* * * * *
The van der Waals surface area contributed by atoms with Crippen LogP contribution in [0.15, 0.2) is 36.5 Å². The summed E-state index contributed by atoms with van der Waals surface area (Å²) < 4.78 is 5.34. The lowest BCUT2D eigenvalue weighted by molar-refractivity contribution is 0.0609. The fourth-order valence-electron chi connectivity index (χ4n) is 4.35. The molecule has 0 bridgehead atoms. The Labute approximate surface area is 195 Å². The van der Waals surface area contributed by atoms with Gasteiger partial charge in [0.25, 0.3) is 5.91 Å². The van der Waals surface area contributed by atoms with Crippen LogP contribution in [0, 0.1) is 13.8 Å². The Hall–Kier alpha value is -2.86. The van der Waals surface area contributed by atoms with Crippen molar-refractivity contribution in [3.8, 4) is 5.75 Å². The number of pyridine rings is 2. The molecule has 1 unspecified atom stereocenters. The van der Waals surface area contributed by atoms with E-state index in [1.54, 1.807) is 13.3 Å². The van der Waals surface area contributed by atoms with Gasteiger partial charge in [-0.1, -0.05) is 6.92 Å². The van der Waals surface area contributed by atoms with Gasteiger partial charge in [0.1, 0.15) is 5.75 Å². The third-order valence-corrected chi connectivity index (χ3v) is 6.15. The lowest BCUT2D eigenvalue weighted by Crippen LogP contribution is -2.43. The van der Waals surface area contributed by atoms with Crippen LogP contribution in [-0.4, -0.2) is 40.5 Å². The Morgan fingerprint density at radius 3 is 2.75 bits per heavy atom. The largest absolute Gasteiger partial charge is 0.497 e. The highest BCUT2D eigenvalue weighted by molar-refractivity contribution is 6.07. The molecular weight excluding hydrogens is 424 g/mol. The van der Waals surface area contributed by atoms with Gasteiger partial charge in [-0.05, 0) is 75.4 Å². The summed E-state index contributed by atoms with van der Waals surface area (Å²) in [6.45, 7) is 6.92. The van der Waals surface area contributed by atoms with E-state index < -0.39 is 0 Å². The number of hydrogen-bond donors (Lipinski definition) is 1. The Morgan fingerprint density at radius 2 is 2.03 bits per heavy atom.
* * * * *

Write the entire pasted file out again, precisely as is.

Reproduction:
The van der Waals surface area contributed by atoms with Crippen LogP contribution in [0.15, 0.2) is 36.5 Å². The summed E-state index contributed by atoms with van der Waals surface area (Å²) < 4.78 is 5.34. The lowest BCUT2D eigenvalue weighted by molar-refractivity contribution is 0.0609. The fourth-order valence-electron chi connectivity index (χ4n) is 4.35. The molecule has 0 bridgehead atoms. The Labute approximate surface area is 195 Å². The van der Waals surface area contributed by atoms with Gasteiger partial charge in [0.25, 0.3) is 5.91 Å². The van der Waals surface area contributed by atoms with Crippen LogP contribution in [0, 0.1) is 13.8 Å². The Hall–Kier alpha value is -2.86. The van der Waals surface area contributed by atoms with Crippen molar-refractivity contribution in [3.8, 4) is 5.75 Å². The number of pyridine rings is 2. The molecule has 1 unspecified atom stereocenters. The van der Waals surface area contributed by atoms with E-state index in [1.54, 1.807) is 13.3 Å². The van der Waals surface area contributed by atoms with Gasteiger partial charge in [-0.1, -0.05) is 6.92 Å². The van der Waals surface area contributed by atoms with Gasteiger partial charge in [0.1, 0.15) is 5.75 Å². The third-order valence-corrected chi connectivity index (χ3v) is 6.15. The lowest BCUT2D eigenvalue weighted by Crippen LogP contribution is -2.43. The van der Waals surface area contributed by atoms with Crippen LogP contribution in [-0.4, -0.2) is 40.5 Å². The Morgan fingerprint density at radius 3 is 2.75 bits per heavy atom. The largest absolute Gasteiger partial charge is 0.497 e. The highest BCUT2D eigenvalue weighted by molar-refractivity contribution is 6.07. The molecular weight excluding hydrogens is 424 g/mol. The van der Waals surface area contributed by atoms with Gasteiger partial charge in [-0.05, 0) is 75.4 Å². The summed E-state index contributed by atoms with van der Waals surface area (Å²) in [6.45, 7) is 6.92. The van der Waals surface area contributed by atoms with E-state index < -0.39 is 0 Å². The number of hydrogen-bond donors (Lipinski definition) is 1. The Morgan fingerprint density at radius 2 is 2.03 bits per heavy atom.